Aces on Bridge — Daily Columns

The Aces on Bridge: Monday, May 11, 2009

Dealer: South

Vul: All

8 6 4
A 4 2
Q 9 7 3
A 5 2
West East
Q J 10 K 9 3 2
Q 10 9 7 3 K
5 4 2 J 10 8 6
Q 6 10 8 7 4
A 7 5
J 8 6 5
K J 9 3


South West North East
1 NT Pass 3 NT All Pass

Opening Lead:10

“In baiting a mousetrap with cheese, always leave room for the mouse.”

— Saki

To mark that the Cavendish tournament is about to start in Henderson, Las Vegas, this week’s deals all come from last year’s Cavendish.

Steve Weinstein was declarer in today’s deal. He played three no-trump on a heart lead ducked to East’s king, and East shifted to a spade. Steve took the third spade, cashed his top diamonds, then went to the club ace and cashed the diamond queen. At this point he had reached a five-card ending. When West followed to the third diamond, declarer could infer that he begun with 3-5-3-2 shape.

(Had West shown out on the diamond queen, Weinstein would have had to guess where the club queen was, knowing the suit to be 3-3. He would have had the choice of finessing, or of endplaying West with it on the third round of the suit.) As it was, though, declarer knew from East’s play to trick two that West had begun with five hearts and was still clutching four of them; but what was his other card?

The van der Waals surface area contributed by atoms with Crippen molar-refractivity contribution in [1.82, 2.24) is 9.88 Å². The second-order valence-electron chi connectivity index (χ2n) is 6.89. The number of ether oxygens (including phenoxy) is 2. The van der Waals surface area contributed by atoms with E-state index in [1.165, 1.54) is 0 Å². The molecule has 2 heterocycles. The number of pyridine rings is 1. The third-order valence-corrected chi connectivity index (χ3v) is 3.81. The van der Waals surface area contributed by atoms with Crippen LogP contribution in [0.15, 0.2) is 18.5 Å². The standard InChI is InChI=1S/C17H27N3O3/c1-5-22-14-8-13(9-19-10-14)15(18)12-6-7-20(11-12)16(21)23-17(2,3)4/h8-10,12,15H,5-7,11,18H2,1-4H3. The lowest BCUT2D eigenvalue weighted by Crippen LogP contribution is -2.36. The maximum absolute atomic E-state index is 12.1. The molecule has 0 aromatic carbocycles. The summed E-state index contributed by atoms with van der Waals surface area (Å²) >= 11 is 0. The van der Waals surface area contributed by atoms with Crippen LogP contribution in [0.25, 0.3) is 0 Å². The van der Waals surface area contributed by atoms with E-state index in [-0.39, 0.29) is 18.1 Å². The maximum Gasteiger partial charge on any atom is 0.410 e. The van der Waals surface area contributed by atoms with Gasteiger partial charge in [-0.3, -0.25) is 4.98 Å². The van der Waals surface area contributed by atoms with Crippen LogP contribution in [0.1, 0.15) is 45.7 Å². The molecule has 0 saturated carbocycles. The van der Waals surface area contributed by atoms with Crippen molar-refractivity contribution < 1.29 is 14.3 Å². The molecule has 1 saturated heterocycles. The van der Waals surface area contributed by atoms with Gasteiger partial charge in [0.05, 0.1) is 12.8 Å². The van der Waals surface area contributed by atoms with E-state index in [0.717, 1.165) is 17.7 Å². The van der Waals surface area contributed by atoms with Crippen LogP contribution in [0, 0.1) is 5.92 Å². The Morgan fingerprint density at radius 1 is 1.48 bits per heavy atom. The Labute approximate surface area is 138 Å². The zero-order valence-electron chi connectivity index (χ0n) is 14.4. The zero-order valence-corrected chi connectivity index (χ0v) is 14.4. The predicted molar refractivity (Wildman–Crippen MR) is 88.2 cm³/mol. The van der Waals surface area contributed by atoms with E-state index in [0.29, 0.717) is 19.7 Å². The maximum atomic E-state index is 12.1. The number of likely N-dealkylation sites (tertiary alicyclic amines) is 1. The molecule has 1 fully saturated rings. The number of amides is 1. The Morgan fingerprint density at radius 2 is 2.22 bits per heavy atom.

So now Weinstein led a club back to his nine for a guaranteed endplay on West. Even if West had been able to win the club 10, he would have to give dummy a trick and a heart entry for the repeat of the club finesse if needed.

If the club nine had held the trick, declarer does not get the endplay, but he gets an extra club trick. Either way, he has nine tricks.

ANSWER: It is perfectly possible that the right thing to do is to guess which red suit to lead. Since dummy rates to be relatively balanced, I’d be tempted to lead the spade ace to look at dummy and hope to work out what to do next. This may even work well if you see the trump king in dummy. Should you continue the suit, you may persuade declarer to misguess what to do on the second round of trumps.


South Holds:

A Q 3
8 5 3
9 7 4 3
J 8 2


South West North East
  1 Pass 1
Pass 2 Pass 3
Pass 4 All Pass  


For details of Bobby Wolff’s autobiography, The Lone Wolff, contact If you would like to contact Bobby Wolff, please leave a comment at this blog. Reproduced with permission of United Feature Syndicate, Inc., Copyright 2009. If you are interested in reprinting The Aces on Bridge column, contact